My husband used to tell me about his father making bread soup for him and his mother during The Great Depression–bread and milk and that was it.
As my husband told it, the family sat around their kitchen table and a had a “Life Is Beautiful” moment, coping with the reality of their empty shelves by pretending they were feasting.
Not having lived through The Great Depression myself (I’m a boomer), it was/is hard for me to comprehend the degree to which the privations of that period impacted people’s lives. It is clear to me that the dire shortages of food left an indelible mark on lives lived during those awful times, but I believe there are events in history that you have to experience to truly understand. I’m sure that is true for people who lived through the horrors of WWII and the injustice of Japanese Internment and for people who lived under Jim Crow in the South. I suspect that that is true now for people (me included) who lived through September 11 and, watching the catastrophe unfold, wondered what was in store for our nation. What, indeed?
I’m attaching a book review that ran in this week’s NY Times. The book, A Square Meal, was written by a husband and wife team of food historians, Jane Ziegelman and Andrew Coe, and chronicles the myriad ways people, like my husband’s family, coped with food issues during The Great Depression.
The Times‘ reviewer, Steven Kurutz, calls the book “a feast of historical tidbits,” and includes several historical anecdotes in his review. I found it interesting that gourmand Franklin Roosevelt, with a stiff nudge from Eleanor, committed himself to set an example for the nation by eating humbly in the White House. Early in his first term, for example, it was pointedly shared with the press that FDR was served a modest meal of deviled eggs in tomato sauce and prune pudding while working at his desk in the Oval Office.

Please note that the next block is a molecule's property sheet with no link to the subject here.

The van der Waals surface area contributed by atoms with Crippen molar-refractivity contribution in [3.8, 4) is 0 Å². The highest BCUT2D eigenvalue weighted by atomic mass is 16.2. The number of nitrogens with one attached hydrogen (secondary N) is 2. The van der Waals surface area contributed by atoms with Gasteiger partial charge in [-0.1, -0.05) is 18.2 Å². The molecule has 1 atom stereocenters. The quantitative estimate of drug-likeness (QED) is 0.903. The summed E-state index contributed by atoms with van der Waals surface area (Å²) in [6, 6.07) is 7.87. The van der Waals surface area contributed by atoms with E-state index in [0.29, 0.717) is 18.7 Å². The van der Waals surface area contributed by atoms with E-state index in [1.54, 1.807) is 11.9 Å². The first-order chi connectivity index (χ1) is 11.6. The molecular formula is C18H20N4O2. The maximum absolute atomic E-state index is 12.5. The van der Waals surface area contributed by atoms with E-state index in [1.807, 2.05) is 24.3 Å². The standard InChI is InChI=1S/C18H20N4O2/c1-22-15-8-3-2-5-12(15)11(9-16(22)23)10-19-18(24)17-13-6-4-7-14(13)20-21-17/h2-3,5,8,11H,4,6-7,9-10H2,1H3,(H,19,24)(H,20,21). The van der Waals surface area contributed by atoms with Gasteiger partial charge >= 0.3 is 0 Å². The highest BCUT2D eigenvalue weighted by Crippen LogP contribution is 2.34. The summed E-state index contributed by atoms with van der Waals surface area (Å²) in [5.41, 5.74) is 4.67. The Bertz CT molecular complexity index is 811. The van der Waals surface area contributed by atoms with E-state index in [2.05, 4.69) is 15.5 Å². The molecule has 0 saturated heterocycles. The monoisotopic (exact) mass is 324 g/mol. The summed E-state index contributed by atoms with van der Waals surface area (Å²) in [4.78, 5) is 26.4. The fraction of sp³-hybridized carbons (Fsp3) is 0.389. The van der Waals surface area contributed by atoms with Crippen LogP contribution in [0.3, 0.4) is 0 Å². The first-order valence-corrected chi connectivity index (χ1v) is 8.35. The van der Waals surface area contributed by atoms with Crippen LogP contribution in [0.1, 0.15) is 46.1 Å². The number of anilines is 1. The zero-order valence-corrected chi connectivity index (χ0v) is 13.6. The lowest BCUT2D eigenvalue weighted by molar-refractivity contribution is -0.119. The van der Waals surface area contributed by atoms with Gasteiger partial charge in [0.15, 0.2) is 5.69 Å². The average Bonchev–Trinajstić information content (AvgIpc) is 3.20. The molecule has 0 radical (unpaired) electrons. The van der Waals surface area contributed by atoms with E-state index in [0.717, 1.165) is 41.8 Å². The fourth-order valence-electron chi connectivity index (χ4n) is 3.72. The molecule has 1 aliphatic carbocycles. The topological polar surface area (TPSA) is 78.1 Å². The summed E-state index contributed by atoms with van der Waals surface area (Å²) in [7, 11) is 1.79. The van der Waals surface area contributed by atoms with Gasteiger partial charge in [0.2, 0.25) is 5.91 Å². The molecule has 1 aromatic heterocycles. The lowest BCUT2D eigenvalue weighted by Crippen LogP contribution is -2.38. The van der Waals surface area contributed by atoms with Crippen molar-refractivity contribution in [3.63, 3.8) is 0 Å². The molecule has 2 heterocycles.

Reading Kurutz’ review piqued my interest and sent me off among my books and to internet sites to read more about food and the FDR kitchens.
I found an article in The New Yorker Magazine about the dismal state of cuisine in FDR’s White House that portrays the historic lunch that Ziegelman and Coe describe with a little less varnish:
“The meal started abruptly, with a main course of stuffed eggs, prepared as plainly as possible by mashing five hard-cooked yolks with a teaspoon of vinegar and half a teaspoon of minced onion. A thin coat of tomato sauce covered the eggs, which were served hot, accompanied by mashed potatoes and whole-wheat bread. Dessert was a small portion of pudding made chiefly from prunes, flour, and water. Festive it wasn’t; nevertheless, this was luncheon for six at the White House on March 21, 1933, less than three weeks after Franklin Delano Roosevelt’s first Inauguration. The President, a sophisticated and enthusiastic food lover, was not at the table. He had asked for a tray in his office, and later said that the meal had been “good.” But for Eleanor Roosevelt, proudly presiding at the lunch, “good” didn’t begin to address it. She had been planning the White House meals since well before the Inauguration, commissioning nutritious, low-cost menus from the home-economics faculty at Cornell, in the hope of making the White House a demonstration project for conscientious cookery during the Depression. It was a personal triumph to see one of these humble, wholesome meals served on White House china—two courses for only seven and a half cents per person, including coffee. She told the press that she and the President would be eating this way regularly.”
When the Roosevelts moved into the White House in 1933, Eleanor hired Henrietta Nesbitt, a political ally with no formal training in cooking or hotel management, to serve as the chief housekeeper. Mrs. Nesbitt had been a church friend and League of Women Voters friend in Hyde Park and, when Nesbitt’s husband lost his job during the Depression, Roosevelt had hired her to bake homemade breads and cakes for the Roosevelt household in New York. Mrs. Nesbitt had a pretty thin resume when Eleanor tapped her for the White House job.